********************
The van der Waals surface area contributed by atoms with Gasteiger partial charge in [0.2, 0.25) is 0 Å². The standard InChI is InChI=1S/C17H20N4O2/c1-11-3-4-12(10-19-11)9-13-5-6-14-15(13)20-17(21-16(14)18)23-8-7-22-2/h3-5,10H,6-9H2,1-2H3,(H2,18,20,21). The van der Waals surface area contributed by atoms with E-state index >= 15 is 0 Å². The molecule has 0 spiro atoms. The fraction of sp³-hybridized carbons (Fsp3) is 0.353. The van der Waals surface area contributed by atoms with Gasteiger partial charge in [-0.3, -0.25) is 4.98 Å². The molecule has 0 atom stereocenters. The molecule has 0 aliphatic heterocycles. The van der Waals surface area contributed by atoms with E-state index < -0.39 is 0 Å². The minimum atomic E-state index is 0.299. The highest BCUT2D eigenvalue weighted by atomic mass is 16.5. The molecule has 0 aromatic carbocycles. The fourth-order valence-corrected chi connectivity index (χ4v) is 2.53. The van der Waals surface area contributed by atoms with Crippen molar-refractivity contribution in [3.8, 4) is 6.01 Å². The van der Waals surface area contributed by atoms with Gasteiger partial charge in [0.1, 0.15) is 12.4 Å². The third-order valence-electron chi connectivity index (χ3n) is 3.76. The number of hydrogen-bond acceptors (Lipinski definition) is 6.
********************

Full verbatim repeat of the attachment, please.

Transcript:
The van der Waals surface area contributed by atoms with Gasteiger partial charge in [0.2, 0.25) is 0 Å². The standard InChI is InChI=1S/C17H20N4O2/c1-11-3-4-12(10-19-11)9-13-5-6-14-15(13)20-17(21-16(14)18)23-8-7-22-2/h3-5,10H,6-9H2,1-2H3,(H2,18,20,21). The van der Waals surface area contributed by atoms with E-state index >= 15 is 0 Å². The molecule has 0 spiro atoms. The fraction of sp³-hybridized carbons (Fsp3) is 0.353. The van der Waals surface area contributed by atoms with Gasteiger partial charge in [-0.3, -0.25) is 4.98 Å². The molecule has 0 atom stereocenters. The molecule has 0 aliphatic heterocycles. The van der Waals surface area contributed by atoms with E-state index < -0.39 is 0 Å². The minimum atomic E-state index is 0.299. The highest BCUT2D eigenvalue weighted by atomic mass is 16.5. The molecule has 0 aromatic carbocycles. The fourth-order valence-corrected chi connectivity index (χ4v) is 2.53. The van der Waals surface area contributed by atoms with Crippen molar-refractivity contribution in [3.8, 4) is 6.01 Å². The van der Waals surface area contributed by atoms with Gasteiger partial charge in [0.1, 0.15) is 12.4 Å². The third-order valence-electron chi connectivity index (χ3n) is 3.76. The number of hydrogen-bond acceptors (Lipinski definition) is 6.